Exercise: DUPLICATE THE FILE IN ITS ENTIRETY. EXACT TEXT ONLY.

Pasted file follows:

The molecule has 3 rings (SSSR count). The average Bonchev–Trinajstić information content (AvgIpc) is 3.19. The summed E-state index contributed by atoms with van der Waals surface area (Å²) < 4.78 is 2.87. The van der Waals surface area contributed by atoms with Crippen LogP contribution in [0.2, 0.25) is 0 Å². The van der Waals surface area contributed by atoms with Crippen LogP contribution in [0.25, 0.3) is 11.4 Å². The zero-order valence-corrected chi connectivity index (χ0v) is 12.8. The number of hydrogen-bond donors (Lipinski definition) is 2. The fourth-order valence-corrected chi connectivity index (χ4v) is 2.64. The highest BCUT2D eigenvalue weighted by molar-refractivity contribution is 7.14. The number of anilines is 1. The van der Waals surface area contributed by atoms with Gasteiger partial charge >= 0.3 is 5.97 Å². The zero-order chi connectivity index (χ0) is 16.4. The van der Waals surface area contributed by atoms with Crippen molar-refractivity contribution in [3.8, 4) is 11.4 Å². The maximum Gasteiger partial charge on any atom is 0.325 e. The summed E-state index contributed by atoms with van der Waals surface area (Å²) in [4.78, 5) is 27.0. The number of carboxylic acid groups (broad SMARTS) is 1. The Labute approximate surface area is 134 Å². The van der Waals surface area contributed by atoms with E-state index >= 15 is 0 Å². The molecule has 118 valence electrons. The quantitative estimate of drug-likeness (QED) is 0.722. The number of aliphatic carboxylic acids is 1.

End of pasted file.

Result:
The molecule has 3 rings (SSSR count). The average Bonchev–Trinajstić information content (AvgIpc) is 3.19. The summed E-state index contributed by atoms with van der Waals surface area (Å²) < 4.78 is 2.87. The van der Waals surface area contributed by atoms with Crippen LogP contribution in [0.2, 0.25) is 0 Å². The van der Waals surface area contributed by atoms with Crippen LogP contribution in [0.25, 0.3) is 11.4 Å². The zero-order valence-corrected chi connectivity index (χ0v) is 12.8. The number of hydrogen-bond donors (Lipinski definition) is 2. The fourth-order valence-corrected chi connectivity index (χ4v) is 2.64. The highest BCUT2D eigenvalue weighted by molar-refractivity contribution is 7.14. The number of anilines is 1. The van der Waals surface area contributed by atoms with Gasteiger partial charge >= 0.3 is 5.97 Å². The zero-order chi connectivity index (χ0) is 16.4. The van der Waals surface area contributed by atoms with Crippen molar-refractivity contribution in [3.8, 4) is 11.4 Å². The maximum Gasteiger partial charge on any atom is 0.325 e. The summed E-state index contributed by atoms with van der Waals surface area (Å²) in [4.78, 5) is 27.0. The number of carboxylic acid groups (broad SMARTS) is 1. The Labute approximate surface area is 134 Å². The van der Waals surface area contributed by atoms with E-state index >= 15 is 0 Å². The molecule has 118 valence electrons. The quantitative estimate of drug-likeness (QED) is 0.722. The number of aliphatic carboxylic acids is 1.